election program put forward by Lord Beaverbrook in the Daily Express containing a proposal for an all-round minimum of £6 a week. Lord Beaverbrook is a friend of mine. 1 was very glad to give him his opportunity during the war of rendering distinguished and invaluable service on more than one critical occasion.”
There was a preciseness in the words that had the effect of reducing the Beaver’s war services to a couple of incidents instead of long ministerial service. Gone was the warm generosity of former tributes. Having thus shrunk his old comrade in arms Churchill then stepped on him with this blunt declaration:
The Retort Acid
“Lord Beaverbrook’s opinions are his own, but it is my duty to say that they must not be taken as representing the considered policy of the Conservative Party. It is certainly not our intention to try and win votes by wholesale promises of higher wages at the present grave time.”
The Beaver has many admirable qualities, but meekness is not one of them. Without any delay he hurled the Daily Express into action with thus comment in its editorial column:
“Mr. Churchill has taken up one item in the Beaverbrook Manifesto and has repelled it with some asperity. That is a matter of real regret, and of surprise too, in view of the Churchill declaration at Brighton two years ago
when he championed a basic minimum standard of life.
“Mr. Churchill was emphatic at Brighton in espousing the minimum standard. Only 50 miles separate Brighton and London, but in that short distance a complete change in viewpoint takes place.”
But that was not all. Having chided the great Churchill the stormy newspaper peer then declared open war.
“Every member and every candidate in the Tory Party,” stated the Express, “must make up his mind and declare himself on this great Imperial policy in all its manifestations.
“And let there be no mistake. Steps will be taken ta see that the candidates do give a clear and comprehensive account of their political faith.”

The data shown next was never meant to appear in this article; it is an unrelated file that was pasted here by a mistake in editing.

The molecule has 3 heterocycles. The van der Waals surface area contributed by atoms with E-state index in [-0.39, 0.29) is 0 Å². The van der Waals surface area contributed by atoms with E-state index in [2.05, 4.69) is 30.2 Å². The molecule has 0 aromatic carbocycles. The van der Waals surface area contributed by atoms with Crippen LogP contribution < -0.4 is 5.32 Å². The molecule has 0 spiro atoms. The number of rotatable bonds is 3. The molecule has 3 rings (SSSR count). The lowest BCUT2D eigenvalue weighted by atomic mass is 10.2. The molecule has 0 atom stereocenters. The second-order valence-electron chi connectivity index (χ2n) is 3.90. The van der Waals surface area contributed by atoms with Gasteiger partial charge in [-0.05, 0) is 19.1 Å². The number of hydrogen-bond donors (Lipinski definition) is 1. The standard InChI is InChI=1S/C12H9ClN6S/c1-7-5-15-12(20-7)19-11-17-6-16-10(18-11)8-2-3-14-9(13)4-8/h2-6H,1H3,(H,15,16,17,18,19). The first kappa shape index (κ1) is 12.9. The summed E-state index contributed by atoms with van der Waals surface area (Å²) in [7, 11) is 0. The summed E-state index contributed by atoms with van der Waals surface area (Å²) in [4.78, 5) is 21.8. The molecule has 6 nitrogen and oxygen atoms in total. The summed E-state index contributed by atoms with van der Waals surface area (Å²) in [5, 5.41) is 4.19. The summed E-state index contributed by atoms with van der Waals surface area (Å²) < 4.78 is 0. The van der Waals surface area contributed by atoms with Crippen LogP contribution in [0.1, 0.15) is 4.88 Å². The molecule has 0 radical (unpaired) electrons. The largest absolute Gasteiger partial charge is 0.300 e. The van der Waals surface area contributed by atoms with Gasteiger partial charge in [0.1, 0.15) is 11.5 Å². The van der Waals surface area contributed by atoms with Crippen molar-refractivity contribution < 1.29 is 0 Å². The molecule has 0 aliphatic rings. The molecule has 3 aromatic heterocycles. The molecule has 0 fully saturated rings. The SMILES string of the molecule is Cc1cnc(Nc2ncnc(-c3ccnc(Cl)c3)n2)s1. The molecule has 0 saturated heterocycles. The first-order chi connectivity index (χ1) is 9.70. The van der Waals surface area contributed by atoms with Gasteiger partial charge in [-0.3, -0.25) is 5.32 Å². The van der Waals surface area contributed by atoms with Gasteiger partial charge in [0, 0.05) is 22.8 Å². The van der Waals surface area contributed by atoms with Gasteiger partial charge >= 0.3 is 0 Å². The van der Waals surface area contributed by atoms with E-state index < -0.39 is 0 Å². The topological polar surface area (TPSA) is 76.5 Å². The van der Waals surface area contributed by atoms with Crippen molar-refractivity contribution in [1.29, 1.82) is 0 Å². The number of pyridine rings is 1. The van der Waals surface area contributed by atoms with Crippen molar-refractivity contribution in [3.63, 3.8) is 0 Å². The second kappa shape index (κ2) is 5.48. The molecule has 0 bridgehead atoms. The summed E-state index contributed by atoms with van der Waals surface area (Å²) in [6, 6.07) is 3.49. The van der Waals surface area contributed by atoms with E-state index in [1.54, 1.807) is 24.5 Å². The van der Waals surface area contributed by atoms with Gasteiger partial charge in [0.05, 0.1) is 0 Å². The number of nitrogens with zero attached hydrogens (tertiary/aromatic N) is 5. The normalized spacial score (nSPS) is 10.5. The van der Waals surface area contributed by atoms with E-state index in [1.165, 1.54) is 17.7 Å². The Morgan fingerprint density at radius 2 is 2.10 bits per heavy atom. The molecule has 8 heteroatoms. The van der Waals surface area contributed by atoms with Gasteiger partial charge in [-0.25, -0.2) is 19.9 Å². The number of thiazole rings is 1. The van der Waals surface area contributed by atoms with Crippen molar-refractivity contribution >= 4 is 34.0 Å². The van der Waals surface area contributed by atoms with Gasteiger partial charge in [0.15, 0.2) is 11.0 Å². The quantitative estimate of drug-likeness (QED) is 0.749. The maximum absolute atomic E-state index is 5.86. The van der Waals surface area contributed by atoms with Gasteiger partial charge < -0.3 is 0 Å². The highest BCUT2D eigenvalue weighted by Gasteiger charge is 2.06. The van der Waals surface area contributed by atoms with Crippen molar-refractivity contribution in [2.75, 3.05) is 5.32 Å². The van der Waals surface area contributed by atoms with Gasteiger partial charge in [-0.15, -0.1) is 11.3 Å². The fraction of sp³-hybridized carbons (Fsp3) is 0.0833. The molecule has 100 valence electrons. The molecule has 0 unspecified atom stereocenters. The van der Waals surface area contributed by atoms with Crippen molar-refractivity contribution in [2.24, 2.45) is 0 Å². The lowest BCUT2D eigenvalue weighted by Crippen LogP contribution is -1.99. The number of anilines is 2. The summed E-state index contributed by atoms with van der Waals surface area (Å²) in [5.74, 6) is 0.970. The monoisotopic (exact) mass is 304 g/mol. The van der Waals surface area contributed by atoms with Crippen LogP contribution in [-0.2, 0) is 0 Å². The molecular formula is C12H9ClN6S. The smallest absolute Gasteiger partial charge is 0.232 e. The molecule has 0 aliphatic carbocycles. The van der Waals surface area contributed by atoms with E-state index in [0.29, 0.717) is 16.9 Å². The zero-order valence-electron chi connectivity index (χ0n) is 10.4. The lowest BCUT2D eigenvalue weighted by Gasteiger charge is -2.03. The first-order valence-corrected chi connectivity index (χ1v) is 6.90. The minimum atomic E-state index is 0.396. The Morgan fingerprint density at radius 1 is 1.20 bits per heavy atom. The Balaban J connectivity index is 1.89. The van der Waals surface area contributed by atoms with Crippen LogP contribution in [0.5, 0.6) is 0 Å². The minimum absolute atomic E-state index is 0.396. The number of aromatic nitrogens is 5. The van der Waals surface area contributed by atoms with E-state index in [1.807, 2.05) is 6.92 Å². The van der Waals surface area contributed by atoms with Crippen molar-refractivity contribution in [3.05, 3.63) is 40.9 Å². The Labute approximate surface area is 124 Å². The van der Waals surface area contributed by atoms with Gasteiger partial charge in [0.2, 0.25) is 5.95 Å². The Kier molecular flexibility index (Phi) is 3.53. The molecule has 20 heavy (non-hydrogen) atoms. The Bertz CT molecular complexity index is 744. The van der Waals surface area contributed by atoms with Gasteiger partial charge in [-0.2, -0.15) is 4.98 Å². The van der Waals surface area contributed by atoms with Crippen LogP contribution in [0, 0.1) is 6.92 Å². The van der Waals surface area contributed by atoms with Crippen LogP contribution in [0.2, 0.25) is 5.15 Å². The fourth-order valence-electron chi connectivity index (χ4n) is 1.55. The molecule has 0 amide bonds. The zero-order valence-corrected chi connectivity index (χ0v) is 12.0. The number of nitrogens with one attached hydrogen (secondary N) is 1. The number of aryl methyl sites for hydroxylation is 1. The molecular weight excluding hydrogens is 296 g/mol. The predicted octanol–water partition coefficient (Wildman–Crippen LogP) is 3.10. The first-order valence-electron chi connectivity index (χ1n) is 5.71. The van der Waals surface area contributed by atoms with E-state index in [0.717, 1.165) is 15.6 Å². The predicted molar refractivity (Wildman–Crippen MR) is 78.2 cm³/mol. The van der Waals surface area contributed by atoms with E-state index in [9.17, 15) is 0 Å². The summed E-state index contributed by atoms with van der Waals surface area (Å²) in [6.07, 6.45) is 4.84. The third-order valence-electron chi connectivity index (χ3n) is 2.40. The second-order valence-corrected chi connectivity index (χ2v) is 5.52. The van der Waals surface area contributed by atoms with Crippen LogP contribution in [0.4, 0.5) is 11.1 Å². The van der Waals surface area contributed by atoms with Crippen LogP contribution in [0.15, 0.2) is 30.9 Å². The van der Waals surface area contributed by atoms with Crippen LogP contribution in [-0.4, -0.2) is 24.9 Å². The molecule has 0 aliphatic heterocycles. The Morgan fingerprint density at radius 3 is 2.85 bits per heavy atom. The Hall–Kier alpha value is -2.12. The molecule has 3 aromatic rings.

In other words the Tory candidates will be asked in effect whether they reject the announced attitude of their leader. Already some of the Tories are sizzling with indignation and may boil over at any moment. Most of them never had much love for Beaverbrook and there is always resentment when a newspaper proprietor takes the field against the politicians. Even that section of the party which has been critical of Churchill’s leadership in opposition will not turn toward Beaverbrook for the reason that he is out to destroy their idol, Anthony Eden.
This is not the first time that Churchill and the Beaver have quarreled. They have been friends for 40 years but politically they are incompatible. When Churchill, as Chancellor of the Exchequer, went back to the gold standard in 1925, Beaverbrook denounced him with all the license of ink. Churchill hit back and it was difficult to believe that they could ever be friends again, but each finds pleasure in the other’s aggressiveness and they did not stay long apart. When the war came Churchill turned to Max and found in him a great companion and colleague in the grim hours of the French collapse and the Battle of Britain. But they were grim hours in more sense than one. Churchill always has a sleep in the afternoon, and kept up the habit during the war. But at 2 a.m. or 3 a.m. he would be in terrific form discussing the progress and problems of the war with ministers and generals.
“He’s killing me,” Beaverbrook said once to me, and certainly his face was pale and drawn with fatigue. “I get no sleep.” There were similar laments from staff officers who felt the strain of taking decisions in the grisly hours when their minds and bodies were utterly weary.